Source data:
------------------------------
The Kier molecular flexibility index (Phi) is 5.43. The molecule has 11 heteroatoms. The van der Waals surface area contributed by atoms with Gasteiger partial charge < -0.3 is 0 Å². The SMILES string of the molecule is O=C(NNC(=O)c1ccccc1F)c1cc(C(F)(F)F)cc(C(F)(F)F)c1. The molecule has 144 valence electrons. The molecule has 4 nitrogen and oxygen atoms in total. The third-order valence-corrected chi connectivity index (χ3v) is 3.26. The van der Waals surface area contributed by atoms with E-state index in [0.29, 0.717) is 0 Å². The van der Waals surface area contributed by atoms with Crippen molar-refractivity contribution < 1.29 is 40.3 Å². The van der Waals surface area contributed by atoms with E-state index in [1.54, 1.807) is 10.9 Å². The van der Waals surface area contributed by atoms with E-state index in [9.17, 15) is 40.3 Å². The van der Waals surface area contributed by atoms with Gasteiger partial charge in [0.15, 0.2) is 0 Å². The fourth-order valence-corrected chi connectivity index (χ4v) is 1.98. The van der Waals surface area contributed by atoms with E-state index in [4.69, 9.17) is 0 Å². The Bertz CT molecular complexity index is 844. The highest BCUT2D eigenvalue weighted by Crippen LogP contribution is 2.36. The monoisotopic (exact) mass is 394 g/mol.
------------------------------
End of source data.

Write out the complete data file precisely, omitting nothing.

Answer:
The Kier molecular flexibility index (Phi) is 5.43. The molecule has 11 heteroatoms. The van der Waals surface area contributed by atoms with Gasteiger partial charge < -0.3 is 0 Å². The SMILES string of the molecule is O=C(NNC(=O)c1ccccc1F)c1cc(C(F)(F)F)cc(C(F)(F)F)c1. The molecule has 144 valence electrons. The molecule has 4 nitrogen and oxygen atoms in total. The third-order valence-corrected chi connectivity index (χ3v) is 3.26. The van der Waals surface area contributed by atoms with E-state index in [0.29, 0.717) is 0 Å². The van der Waals surface area contributed by atoms with Crippen molar-refractivity contribution < 1.29 is 40.3 Å². The van der Waals surface area contributed by atoms with E-state index in [1.54, 1.807) is 10.9 Å². The van der Waals surface area contributed by atoms with E-state index in [9.17, 15) is 40.3 Å². The van der Waals surface area contributed by atoms with Gasteiger partial charge in [0.15, 0.2) is 0 Å². The fourth-order valence-corrected chi connectivity index (χ4v) is 1.98. The van der Waals surface area contributed by atoms with E-state index in [4.69, 9.17) is 0 Å². The Bertz CT molecular complexity index is 844. The highest BCUT2D eigenvalue weighted by Crippen LogP contribution is 2.36. The monoisotopic (exact) mass is 394 g/mol.